These three takeaways from the Global Real Estate Summit in New York will help you and your firm work with buyers from abroad.

With mobile applications such as WhatsApp, WeChat, Skype, and others, it’s easier than ever to communicate with clients around the globe. But it’s one thing to have a couple of international customers here and there; it’s something entirely different to strategically and intentionally build a database full of global partners.

If you want to be more intentional in developing an international book of business, here are my three takeaways from the 2017 Global Real Estate Summit NYC hosted in Times Square in New York by the Hudson Gateway Association of REALTORS® and the Staten Island Board of REALTORS®.

1. Collaborate on Foreign Turf

I was honored to host the millennial panel at the summit, and one thing I repeatedly heard is that “the plane ticket is worth it.” Presenter after presenter expressed how vital it was to go and meet face-to-face with your connections and clients in order to solidify business relationships, even if that means hiring a translator. It’s easy to rely on telecommunications to connect from home, but trust is gained more readily in person.


Marsha Collins-Mroz, a global relocation specialist in Illinois and Florida with HomeSmart Connect Real Estate, championed her affiliation with FIABCI (the French acronym for The International Real Estate Federation) and National Association of REALTORS® Trade Missions, saying they both have shaped her referral base and success attracting global business.


“Trade missions for me have offered organic growth in partnering through connecting on others’ soil. I always like to spend time with a prospective global partner to be sure our values align,” said Collins-Mroz, who added that these global visits also offered her opportunities to immerse in other cultures. “I am so fortunate to be a first-generation American living in such a diverse city like Chicago where we tend to look for the similarities in our cultures while celebrating the uniqueness of our ethnicity.”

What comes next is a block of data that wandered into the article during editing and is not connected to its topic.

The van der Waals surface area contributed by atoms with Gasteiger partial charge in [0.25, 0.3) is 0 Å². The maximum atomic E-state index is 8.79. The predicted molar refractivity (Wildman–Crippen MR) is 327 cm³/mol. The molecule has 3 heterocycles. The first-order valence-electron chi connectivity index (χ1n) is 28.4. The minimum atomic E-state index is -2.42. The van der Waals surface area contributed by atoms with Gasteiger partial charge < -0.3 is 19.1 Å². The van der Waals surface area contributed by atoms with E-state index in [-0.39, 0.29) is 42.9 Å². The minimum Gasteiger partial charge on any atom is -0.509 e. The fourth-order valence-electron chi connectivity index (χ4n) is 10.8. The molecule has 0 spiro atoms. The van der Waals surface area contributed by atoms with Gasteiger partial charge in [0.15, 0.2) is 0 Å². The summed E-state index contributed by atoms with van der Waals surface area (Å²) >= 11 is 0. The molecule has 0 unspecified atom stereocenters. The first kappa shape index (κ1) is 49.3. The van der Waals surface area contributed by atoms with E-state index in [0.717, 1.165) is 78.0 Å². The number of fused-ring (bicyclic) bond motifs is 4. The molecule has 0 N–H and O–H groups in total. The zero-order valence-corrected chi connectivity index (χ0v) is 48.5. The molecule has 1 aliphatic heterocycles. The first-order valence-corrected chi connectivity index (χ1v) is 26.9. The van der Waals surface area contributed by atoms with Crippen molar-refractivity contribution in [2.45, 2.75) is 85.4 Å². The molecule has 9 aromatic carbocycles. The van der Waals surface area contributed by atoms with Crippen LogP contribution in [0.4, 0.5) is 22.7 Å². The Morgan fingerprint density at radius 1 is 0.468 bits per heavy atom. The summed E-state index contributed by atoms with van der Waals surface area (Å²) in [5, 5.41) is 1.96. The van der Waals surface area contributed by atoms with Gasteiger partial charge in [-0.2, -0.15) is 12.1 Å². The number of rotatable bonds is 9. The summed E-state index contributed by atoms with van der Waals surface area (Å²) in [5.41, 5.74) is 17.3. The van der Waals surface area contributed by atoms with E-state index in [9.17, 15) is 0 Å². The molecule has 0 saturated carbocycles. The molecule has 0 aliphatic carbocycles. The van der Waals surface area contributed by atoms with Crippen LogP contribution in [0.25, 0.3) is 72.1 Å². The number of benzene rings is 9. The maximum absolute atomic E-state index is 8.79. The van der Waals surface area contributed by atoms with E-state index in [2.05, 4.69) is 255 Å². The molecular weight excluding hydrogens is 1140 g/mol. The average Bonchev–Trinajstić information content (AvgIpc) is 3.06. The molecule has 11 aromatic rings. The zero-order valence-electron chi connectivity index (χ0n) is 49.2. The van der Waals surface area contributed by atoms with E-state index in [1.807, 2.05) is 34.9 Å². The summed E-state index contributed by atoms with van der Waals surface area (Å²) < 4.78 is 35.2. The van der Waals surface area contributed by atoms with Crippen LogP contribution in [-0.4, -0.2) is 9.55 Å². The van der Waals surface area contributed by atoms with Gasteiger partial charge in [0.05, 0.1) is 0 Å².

You cannot be in a people business like real estate and not get to know people. Being the “lone ranger” will not get you far locally or internationally. Ideally, you will want to seek out and meet with those who have connections with prospective investors as you plan your trip to foreign soil. Vital relationship-building appointments should include meeting with wealth managers and financial planners in addition to local real estate agents and brokers to garner future referrals.

2. Have a Command of Global Market Data


You probably already understand that if you want to be the go-to real estate professional in your area, you have to be a local market expert. For example, you should know what’s happening with the schools, how interest rates are changing, and what companies are relocating to or from your area. Paul Boomsma, luxury portfolio president at the Leading Real Estate Companies of the World, said that the same is true for the global market. Being an expert in market data legitimizes your real estate expertise. Both Kellee Buhler, an associate broker at Compass Real Estate in New York, and Anne Miller, director of business alliances at RE/MAX, also reiterated that maintaining an online portfolio of your listings and services is essential.


3. Ever-Expand Your Professional Status

Knowledge is truly power and education is the vehicle that gets it to you without the rough and tough road of trial-and-error. The array of designations and certifications available isn’t just “alphabet soup.” If you want to focus on being educated in the areas of our business, you should strive for proficiency.

Case in point: Susan Merdinger Greenfield, who is the current president of FIABCI USA and a member of NAR’s Certified International Property Specialist designation faculty, said that approximately 80 percent of her business is connected to her CIPS designation and activities. Hopefully, that gives you a newfound inspiration to level up.


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